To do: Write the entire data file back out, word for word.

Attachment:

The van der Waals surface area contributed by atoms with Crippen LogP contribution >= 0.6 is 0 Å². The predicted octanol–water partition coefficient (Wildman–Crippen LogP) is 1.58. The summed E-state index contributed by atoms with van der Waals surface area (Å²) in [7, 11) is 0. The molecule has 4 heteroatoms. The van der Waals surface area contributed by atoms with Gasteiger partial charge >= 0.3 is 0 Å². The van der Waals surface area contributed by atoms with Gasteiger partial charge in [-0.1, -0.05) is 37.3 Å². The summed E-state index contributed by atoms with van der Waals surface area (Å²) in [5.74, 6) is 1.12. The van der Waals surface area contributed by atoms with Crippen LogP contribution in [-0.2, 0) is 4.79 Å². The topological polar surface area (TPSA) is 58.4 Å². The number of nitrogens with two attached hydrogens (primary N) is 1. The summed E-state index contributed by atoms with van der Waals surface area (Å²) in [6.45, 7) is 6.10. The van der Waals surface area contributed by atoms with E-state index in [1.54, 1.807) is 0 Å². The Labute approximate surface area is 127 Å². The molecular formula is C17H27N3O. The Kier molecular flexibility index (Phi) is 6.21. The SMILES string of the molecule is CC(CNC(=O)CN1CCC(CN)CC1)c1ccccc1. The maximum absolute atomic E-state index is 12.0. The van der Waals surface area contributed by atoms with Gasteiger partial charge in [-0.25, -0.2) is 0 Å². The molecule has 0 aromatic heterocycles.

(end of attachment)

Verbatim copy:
The van der Waals surface area contributed by atoms with Crippen LogP contribution >= 0.6 is 0 Å². The predicted octanol–water partition coefficient (Wildman–Crippen LogP) is 1.58. The summed E-state index contributed by atoms with van der Waals surface area (Å²) in [7, 11) is 0. The molecule has 4 heteroatoms. The van der Waals surface area contributed by atoms with Gasteiger partial charge >= 0.3 is 0 Å². The van der Waals surface area contributed by atoms with Gasteiger partial charge in [-0.1, -0.05) is 37.3 Å². The summed E-state index contributed by atoms with van der Waals surface area (Å²) in [5.74, 6) is 1.12. The van der Waals surface area contributed by atoms with Crippen LogP contribution in [-0.2, 0) is 4.79 Å². The topological polar surface area (TPSA) is 58.4 Å². The number of nitrogens with two attached hydrogens (primary N) is 1. The summed E-state index contributed by atoms with van der Waals surface area (Å²) in [6.45, 7) is 6.10. The van der Waals surface area contributed by atoms with E-state index in [1.54, 1.807) is 0 Å². The Labute approximate surface area is 127 Å². The molecular formula is C17H27N3O. The Kier molecular flexibility index (Phi) is 6.21. The SMILES string of the molecule is CC(CNC(=O)CN1CCC(CN)CC1)c1ccccc1. The maximum absolute atomic E-state index is 12.0. The van der Waals surface area contributed by atoms with Gasteiger partial charge in [-0.25, -0.2) is 0 Å². The molecule has 0 aromatic heterocycles.